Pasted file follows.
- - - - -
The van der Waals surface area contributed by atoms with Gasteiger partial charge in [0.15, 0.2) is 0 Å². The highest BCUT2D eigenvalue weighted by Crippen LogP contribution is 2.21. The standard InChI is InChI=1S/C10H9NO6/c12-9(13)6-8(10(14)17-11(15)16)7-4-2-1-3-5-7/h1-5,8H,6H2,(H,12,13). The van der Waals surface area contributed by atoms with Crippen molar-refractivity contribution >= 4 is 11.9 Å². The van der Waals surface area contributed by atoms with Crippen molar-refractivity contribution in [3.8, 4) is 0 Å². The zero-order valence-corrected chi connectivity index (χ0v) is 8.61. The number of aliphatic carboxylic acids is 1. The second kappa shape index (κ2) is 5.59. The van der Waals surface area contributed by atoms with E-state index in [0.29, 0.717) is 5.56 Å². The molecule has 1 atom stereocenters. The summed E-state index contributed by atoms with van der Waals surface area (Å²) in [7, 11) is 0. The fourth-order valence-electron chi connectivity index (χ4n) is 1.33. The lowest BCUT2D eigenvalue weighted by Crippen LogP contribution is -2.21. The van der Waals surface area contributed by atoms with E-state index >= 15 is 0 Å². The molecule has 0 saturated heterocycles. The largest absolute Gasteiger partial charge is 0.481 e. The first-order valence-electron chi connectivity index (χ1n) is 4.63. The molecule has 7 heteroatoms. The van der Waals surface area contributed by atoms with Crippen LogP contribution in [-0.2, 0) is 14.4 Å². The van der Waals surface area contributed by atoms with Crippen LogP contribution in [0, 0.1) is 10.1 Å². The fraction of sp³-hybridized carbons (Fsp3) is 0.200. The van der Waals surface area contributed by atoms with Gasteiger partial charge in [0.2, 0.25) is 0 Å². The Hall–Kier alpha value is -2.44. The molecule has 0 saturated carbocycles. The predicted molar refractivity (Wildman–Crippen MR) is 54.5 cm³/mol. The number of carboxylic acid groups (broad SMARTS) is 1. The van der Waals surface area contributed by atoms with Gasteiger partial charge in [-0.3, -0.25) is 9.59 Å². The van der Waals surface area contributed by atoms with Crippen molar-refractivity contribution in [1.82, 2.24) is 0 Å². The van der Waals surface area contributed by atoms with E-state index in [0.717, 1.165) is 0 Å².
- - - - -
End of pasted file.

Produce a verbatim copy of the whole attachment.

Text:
The van der Waals surface area contributed by atoms with Gasteiger partial charge in [0.15, 0.2) is 0 Å². The highest BCUT2D eigenvalue weighted by Crippen LogP contribution is 2.21. The standard InChI is InChI=1S/C10H9NO6/c12-9(13)6-8(10(14)17-11(15)16)7-4-2-1-3-5-7/h1-5,8H,6H2,(H,12,13). The van der Waals surface area contributed by atoms with Crippen molar-refractivity contribution >= 4 is 11.9 Å². The van der Waals surface area contributed by atoms with Crippen molar-refractivity contribution in [3.8, 4) is 0 Å². The zero-order valence-corrected chi connectivity index (χ0v) is 8.61. The number of aliphatic carboxylic acids is 1. The second kappa shape index (κ2) is 5.59. The van der Waals surface area contributed by atoms with E-state index in [0.29, 0.717) is 5.56 Å². The molecule has 1 atom stereocenters. The summed E-state index contributed by atoms with van der Waals surface area (Å²) in [7, 11) is 0. The fourth-order valence-electron chi connectivity index (χ4n) is 1.33. The lowest BCUT2D eigenvalue weighted by Crippen LogP contribution is -2.21. The van der Waals surface area contributed by atoms with E-state index >= 15 is 0 Å². The molecule has 0 saturated heterocycles. The largest absolute Gasteiger partial charge is 0.481 e. The first-order valence-electron chi connectivity index (χ1n) is 4.63. The molecule has 7 heteroatoms. The van der Waals surface area contributed by atoms with Crippen LogP contribution in [-0.2, 0) is 14.4 Å². The van der Waals surface area contributed by atoms with Crippen LogP contribution in [0, 0.1) is 10.1 Å². The fraction of sp³-hybridized carbons (Fsp3) is 0.200. The van der Waals surface area contributed by atoms with Gasteiger partial charge in [0.2, 0.25) is 0 Å². The Hall–Kier alpha value is -2.44. The molecule has 0 saturated carbocycles. The predicted molar refractivity (Wildman–Crippen MR) is 54.5 cm³/mol. The number of carboxylic acid groups (broad SMARTS) is 1. The van der Waals surface area contributed by atoms with Gasteiger partial charge in [-0.3, -0.25) is 9.59 Å². The van der Waals surface area contributed by atoms with Crippen molar-refractivity contribution in [1.82, 2.24) is 0 Å². The van der Waals surface area contributed by atoms with E-state index in [0.717, 1.165) is 0 Å².